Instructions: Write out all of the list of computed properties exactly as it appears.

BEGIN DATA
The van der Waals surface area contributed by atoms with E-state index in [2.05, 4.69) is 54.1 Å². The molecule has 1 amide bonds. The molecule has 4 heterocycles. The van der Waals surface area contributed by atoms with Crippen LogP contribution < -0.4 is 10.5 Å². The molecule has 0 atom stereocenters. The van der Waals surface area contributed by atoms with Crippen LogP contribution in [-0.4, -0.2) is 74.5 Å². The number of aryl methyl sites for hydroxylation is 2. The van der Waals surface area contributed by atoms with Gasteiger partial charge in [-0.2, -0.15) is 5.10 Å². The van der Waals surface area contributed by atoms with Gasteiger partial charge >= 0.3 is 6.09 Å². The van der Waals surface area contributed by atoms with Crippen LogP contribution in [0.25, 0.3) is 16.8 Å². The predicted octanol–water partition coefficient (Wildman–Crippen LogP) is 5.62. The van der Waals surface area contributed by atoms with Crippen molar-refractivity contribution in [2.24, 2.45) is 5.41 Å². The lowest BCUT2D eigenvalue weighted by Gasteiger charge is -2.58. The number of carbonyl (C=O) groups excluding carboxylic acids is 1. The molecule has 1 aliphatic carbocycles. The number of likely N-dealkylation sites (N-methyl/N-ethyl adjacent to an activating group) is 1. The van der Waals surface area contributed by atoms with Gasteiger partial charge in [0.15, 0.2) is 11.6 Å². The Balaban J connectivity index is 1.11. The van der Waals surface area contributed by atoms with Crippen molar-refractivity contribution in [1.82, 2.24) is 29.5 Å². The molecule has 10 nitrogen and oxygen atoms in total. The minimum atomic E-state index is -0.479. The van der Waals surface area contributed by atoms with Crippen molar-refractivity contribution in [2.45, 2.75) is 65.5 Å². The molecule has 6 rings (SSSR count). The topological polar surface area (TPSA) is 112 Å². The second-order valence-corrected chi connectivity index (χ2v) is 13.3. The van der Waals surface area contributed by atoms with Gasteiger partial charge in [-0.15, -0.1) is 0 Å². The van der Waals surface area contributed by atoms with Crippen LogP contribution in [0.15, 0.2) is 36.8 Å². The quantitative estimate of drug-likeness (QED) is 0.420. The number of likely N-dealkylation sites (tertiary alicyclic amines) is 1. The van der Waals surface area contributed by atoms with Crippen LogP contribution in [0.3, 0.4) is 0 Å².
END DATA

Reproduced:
The van der Waals surface area contributed by atoms with E-state index in [2.05, 4.69) is 54.1 Å². The molecule has 1 amide bonds. The molecule has 4 heterocycles. The van der Waals surface area contributed by atoms with Crippen LogP contribution < -0.4 is 10.5 Å². The molecule has 0 atom stereocenters. The van der Waals surface area contributed by atoms with Crippen LogP contribution in [-0.4, -0.2) is 74.5 Å². The number of aryl methyl sites for hydroxylation is 2. The van der Waals surface area contributed by atoms with Gasteiger partial charge in [-0.2, -0.15) is 5.10 Å². The van der Waals surface area contributed by atoms with Gasteiger partial charge >= 0.3 is 6.09 Å². The van der Waals surface area contributed by atoms with Crippen LogP contribution in [0.25, 0.3) is 16.8 Å². The predicted octanol–water partition coefficient (Wildman–Crippen LogP) is 5.62. The van der Waals surface area contributed by atoms with Crippen molar-refractivity contribution in [2.24, 2.45) is 5.41 Å². The lowest BCUT2D eigenvalue weighted by Gasteiger charge is -2.58. The number of carbonyl (C=O) groups excluding carboxylic acids is 1. The molecule has 1 aliphatic carbocycles. The number of likely N-dealkylation sites (N-methyl/N-ethyl adjacent to an activating group) is 1. The van der Waals surface area contributed by atoms with Gasteiger partial charge in [0.15, 0.2) is 11.6 Å². The Balaban J connectivity index is 1.11. The van der Waals surface area contributed by atoms with Crippen molar-refractivity contribution in [1.82, 2.24) is 29.5 Å². The molecule has 10 nitrogen and oxygen atoms in total. The minimum atomic E-state index is -0.479. The van der Waals surface area contributed by atoms with Crippen molar-refractivity contribution in [2.45, 2.75) is 65.5 Å². The molecule has 6 rings (SSSR count). The topological polar surface area (TPSA) is 112 Å². The second-order valence-corrected chi connectivity index (χ2v) is 13.3. The van der Waals surface area contributed by atoms with Gasteiger partial charge in [-0.15, -0.1) is 0 Å². The van der Waals surface area contributed by atoms with Crippen LogP contribution in [0.15, 0.2) is 36.8 Å². The quantitative estimate of drug-likeness (QED) is 0.420. The number of likely N-dealkylation sites (tertiary alicyclic amines) is 1. The van der Waals surface area contributed by atoms with Crippen LogP contribution in [0.3, 0.4) is 0 Å².